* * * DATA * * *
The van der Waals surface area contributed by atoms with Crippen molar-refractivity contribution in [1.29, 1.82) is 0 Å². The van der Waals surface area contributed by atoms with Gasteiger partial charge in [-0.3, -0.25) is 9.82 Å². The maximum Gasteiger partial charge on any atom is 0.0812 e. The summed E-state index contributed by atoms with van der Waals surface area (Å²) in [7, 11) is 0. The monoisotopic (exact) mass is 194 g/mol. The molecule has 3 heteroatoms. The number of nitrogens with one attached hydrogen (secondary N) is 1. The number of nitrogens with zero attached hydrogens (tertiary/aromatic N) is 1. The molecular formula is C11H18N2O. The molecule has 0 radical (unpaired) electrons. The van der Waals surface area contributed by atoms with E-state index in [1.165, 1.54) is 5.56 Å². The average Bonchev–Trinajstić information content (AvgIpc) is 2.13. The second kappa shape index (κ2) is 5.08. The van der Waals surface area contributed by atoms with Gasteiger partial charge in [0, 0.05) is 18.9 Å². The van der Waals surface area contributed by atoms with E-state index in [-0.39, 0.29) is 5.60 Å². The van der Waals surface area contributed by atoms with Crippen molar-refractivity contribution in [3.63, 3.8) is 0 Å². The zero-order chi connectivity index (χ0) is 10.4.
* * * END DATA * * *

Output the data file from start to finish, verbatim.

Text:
The van der Waals surface area contributed by atoms with Crippen molar-refractivity contribution in [1.29, 1.82) is 0 Å². The van der Waals surface area contributed by atoms with Gasteiger partial charge in [-0.3, -0.25) is 9.82 Å². The maximum Gasteiger partial charge on any atom is 0.0812 e. The summed E-state index contributed by atoms with van der Waals surface area (Å²) in [7, 11) is 0. The monoisotopic (exact) mass is 194 g/mol. The molecule has 3 heteroatoms. The number of nitrogens with one attached hydrogen (secondary N) is 1. The number of nitrogens with zero attached hydrogens (tertiary/aromatic N) is 1. The molecular formula is C11H18N2O. The molecule has 0 radical (unpaired) electrons. The van der Waals surface area contributed by atoms with E-state index in [1.165, 1.54) is 5.56 Å². The average Bonchev–Trinajstić information content (AvgIpc) is 2.13. The second kappa shape index (κ2) is 5.08. The van der Waals surface area contributed by atoms with Gasteiger partial charge in [0, 0.05) is 18.9 Å². The van der Waals surface area contributed by atoms with E-state index in [-0.39, 0.29) is 5.60 Å². The van der Waals surface area contributed by atoms with Crippen molar-refractivity contribution in [3.63, 3.8) is 0 Å². The zero-order chi connectivity index (χ0) is 10.4.